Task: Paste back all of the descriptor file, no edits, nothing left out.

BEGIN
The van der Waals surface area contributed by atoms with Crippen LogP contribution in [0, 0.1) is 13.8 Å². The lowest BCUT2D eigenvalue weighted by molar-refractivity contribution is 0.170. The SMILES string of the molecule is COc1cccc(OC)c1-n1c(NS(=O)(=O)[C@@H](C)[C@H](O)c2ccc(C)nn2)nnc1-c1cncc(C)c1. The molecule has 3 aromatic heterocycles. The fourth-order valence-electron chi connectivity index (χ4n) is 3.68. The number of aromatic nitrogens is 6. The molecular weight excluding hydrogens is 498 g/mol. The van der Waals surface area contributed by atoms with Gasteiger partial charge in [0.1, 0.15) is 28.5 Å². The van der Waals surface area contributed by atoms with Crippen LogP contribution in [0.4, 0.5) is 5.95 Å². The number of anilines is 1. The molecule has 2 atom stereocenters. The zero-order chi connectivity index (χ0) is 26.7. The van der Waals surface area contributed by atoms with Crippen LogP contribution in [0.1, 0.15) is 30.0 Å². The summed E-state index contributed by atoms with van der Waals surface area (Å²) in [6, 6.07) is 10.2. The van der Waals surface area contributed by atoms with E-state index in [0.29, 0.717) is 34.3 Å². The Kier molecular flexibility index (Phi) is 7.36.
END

The van der Waals surface area contributed by atoms with Crippen LogP contribution in [0, 0.1) is 13.8 Å². The lowest BCUT2D eigenvalue weighted by molar-refractivity contribution is 0.170. The SMILES string of the molecule is COc1cccc(OC)c1-n1c(NS(=O)(=O)[C@@H](C)[C@H](O)c2ccc(C)nn2)nnc1-c1cncc(C)c1. The molecule has 3 aromatic heterocycles. The fourth-order valence-electron chi connectivity index (χ4n) is 3.68. The number of aromatic nitrogens is 6. The molecular weight excluding hydrogens is 498 g/mol. The van der Waals surface area contributed by atoms with Gasteiger partial charge in [0.1, 0.15) is 28.5 Å². The van der Waals surface area contributed by atoms with Crippen LogP contribution in [0.4, 0.5) is 5.95 Å². The number of anilines is 1. The molecule has 2 atom stereocenters. The zero-order chi connectivity index (χ0) is 26.7. The van der Waals surface area contributed by atoms with Crippen LogP contribution in [0.1, 0.15) is 30.0 Å². The summed E-state index contributed by atoms with van der Waals surface area (Å²) in [6, 6.07) is 10.2. The van der Waals surface area contributed by atoms with E-state index in [0.29, 0.717) is 34.3 Å². The Kier molecular flexibility index (Phi) is 7.36.